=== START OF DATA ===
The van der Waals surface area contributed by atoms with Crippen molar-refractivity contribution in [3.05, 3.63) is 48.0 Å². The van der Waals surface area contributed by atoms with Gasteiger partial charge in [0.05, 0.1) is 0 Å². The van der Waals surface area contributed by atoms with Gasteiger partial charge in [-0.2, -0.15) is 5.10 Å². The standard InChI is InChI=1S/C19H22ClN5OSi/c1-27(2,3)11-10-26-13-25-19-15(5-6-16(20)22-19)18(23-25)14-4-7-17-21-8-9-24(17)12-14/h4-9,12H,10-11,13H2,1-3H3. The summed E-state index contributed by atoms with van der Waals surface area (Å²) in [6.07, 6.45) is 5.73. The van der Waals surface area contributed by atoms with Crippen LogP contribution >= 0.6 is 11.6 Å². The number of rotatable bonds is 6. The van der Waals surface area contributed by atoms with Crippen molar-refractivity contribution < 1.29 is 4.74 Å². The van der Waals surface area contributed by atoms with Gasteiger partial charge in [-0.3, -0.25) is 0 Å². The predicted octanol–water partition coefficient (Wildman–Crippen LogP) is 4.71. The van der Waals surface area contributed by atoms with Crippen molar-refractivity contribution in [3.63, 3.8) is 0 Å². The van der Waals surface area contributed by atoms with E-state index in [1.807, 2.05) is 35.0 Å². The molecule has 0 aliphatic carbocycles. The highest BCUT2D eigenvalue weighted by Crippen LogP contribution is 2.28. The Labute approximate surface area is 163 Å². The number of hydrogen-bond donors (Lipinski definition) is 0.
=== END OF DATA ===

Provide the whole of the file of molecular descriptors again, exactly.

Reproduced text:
The van der Waals surface area contributed by atoms with Crippen molar-refractivity contribution in [3.05, 3.63) is 48.0 Å². The van der Waals surface area contributed by atoms with Gasteiger partial charge in [0.05, 0.1) is 0 Å². The van der Waals surface area contributed by atoms with Gasteiger partial charge in [-0.2, -0.15) is 5.10 Å². The standard InChI is InChI=1S/C19H22ClN5OSi/c1-27(2,3)11-10-26-13-25-19-15(5-6-16(20)22-19)18(23-25)14-4-7-17-21-8-9-24(17)12-14/h4-9,12H,10-11,13H2,1-3H3. The summed E-state index contributed by atoms with van der Waals surface area (Å²) in [6.07, 6.45) is 5.73. The van der Waals surface area contributed by atoms with Crippen LogP contribution >= 0.6 is 11.6 Å². The number of rotatable bonds is 6. The van der Waals surface area contributed by atoms with Crippen molar-refractivity contribution < 1.29 is 4.74 Å². The van der Waals surface area contributed by atoms with Gasteiger partial charge in [-0.3, -0.25) is 0 Å². The predicted octanol–water partition coefficient (Wildman–Crippen LogP) is 4.71. The van der Waals surface area contributed by atoms with Crippen molar-refractivity contribution in [3.63, 3.8) is 0 Å². The van der Waals surface area contributed by atoms with E-state index in [1.807, 2.05) is 35.0 Å². The molecule has 0 aliphatic carbocycles. The highest BCUT2D eigenvalue weighted by Crippen LogP contribution is 2.28. The Labute approximate surface area is 163 Å². The number of hydrogen-bond donors (Lipinski definition) is 0.